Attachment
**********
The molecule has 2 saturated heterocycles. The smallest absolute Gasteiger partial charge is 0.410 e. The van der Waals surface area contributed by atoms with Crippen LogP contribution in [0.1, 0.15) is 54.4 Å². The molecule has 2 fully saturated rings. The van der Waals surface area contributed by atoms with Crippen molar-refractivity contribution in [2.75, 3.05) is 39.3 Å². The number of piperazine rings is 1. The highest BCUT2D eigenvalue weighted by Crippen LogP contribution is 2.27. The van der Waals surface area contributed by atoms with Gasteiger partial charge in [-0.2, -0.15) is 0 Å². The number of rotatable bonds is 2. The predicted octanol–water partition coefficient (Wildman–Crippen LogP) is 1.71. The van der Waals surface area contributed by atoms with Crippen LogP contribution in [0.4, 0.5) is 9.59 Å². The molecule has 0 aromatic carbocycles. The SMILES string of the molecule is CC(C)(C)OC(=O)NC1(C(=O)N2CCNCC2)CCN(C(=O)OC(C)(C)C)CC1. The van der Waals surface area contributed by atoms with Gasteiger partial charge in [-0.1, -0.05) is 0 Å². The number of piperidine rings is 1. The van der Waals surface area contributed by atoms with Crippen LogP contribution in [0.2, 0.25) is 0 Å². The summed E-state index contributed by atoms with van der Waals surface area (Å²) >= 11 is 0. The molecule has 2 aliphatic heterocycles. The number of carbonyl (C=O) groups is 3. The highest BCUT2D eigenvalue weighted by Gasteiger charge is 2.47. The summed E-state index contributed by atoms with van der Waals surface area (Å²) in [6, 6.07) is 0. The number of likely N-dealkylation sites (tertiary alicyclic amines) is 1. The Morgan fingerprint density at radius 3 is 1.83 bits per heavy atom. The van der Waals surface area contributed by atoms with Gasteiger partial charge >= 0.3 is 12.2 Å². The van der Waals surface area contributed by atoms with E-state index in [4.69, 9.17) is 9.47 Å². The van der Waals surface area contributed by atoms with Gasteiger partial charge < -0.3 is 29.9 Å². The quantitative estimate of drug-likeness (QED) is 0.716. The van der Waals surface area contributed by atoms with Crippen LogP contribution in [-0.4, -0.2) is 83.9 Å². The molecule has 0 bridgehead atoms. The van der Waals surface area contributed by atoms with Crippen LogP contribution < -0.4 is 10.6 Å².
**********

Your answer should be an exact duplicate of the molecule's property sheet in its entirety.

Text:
The molecule has 2 saturated heterocycles. The smallest absolute Gasteiger partial charge is 0.410 e. The van der Waals surface area contributed by atoms with Crippen LogP contribution in [0.1, 0.15) is 54.4 Å². The molecule has 2 fully saturated rings. The van der Waals surface area contributed by atoms with Crippen molar-refractivity contribution in [2.75, 3.05) is 39.3 Å². The number of piperazine rings is 1. The highest BCUT2D eigenvalue weighted by Crippen LogP contribution is 2.27. The van der Waals surface area contributed by atoms with Gasteiger partial charge in [-0.2, -0.15) is 0 Å². The number of rotatable bonds is 2. The predicted octanol–water partition coefficient (Wildman–Crippen LogP) is 1.71. The van der Waals surface area contributed by atoms with Crippen LogP contribution in [0.4, 0.5) is 9.59 Å². The molecule has 0 aromatic carbocycles. The SMILES string of the molecule is CC(C)(C)OC(=O)NC1(C(=O)N2CCNCC2)CCN(C(=O)OC(C)(C)C)CC1. The van der Waals surface area contributed by atoms with Gasteiger partial charge in [-0.1, -0.05) is 0 Å². The number of piperidine rings is 1. The van der Waals surface area contributed by atoms with Crippen LogP contribution in [0.2, 0.25) is 0 Å². The summed E-state index contributed by atoms with van der Waals surface area (Å²) >= 11 is 0. The molecule has 2 aliphatic heterocycles. The number of carbonyl (C=O) groups is 3. The highest BCUT2D eigenvalue weighted by Gasteiger charge is 2.47. The summed E-state index contributed by atoms with van der Waals surface area (Å²) in [6, 6.07) is 0. The number of likely N-dealkylation sites (tertiary alicyclic amines) is 1. The Morgan fingerprint density at radius 3 is 1.83 bits per heavy atom. The van der Waals surface area contributed by atoms with Gasteiger partial charge >= 0.3 is 12.2 Å². The van der Waals surface area contributed by atoms with E-state index in [4.69, 9.17) is 9.47 Å². The van der Waals surface area contributed by atoms with Gasteiger partial charge < -0.3 is 29.9 Å². The quantitative estimate of drug-likeness (QED) is 0.716. The van der Waals surface area contributed by atoms with Crippen LogP contribution in [-0.4, -0.2) is 83.9 Å². The molecule has 0 bridgehead atoms. The van der Waals surface area contributed by atoms with Crippen LogP contribution < -0.4 is 10.6 Å².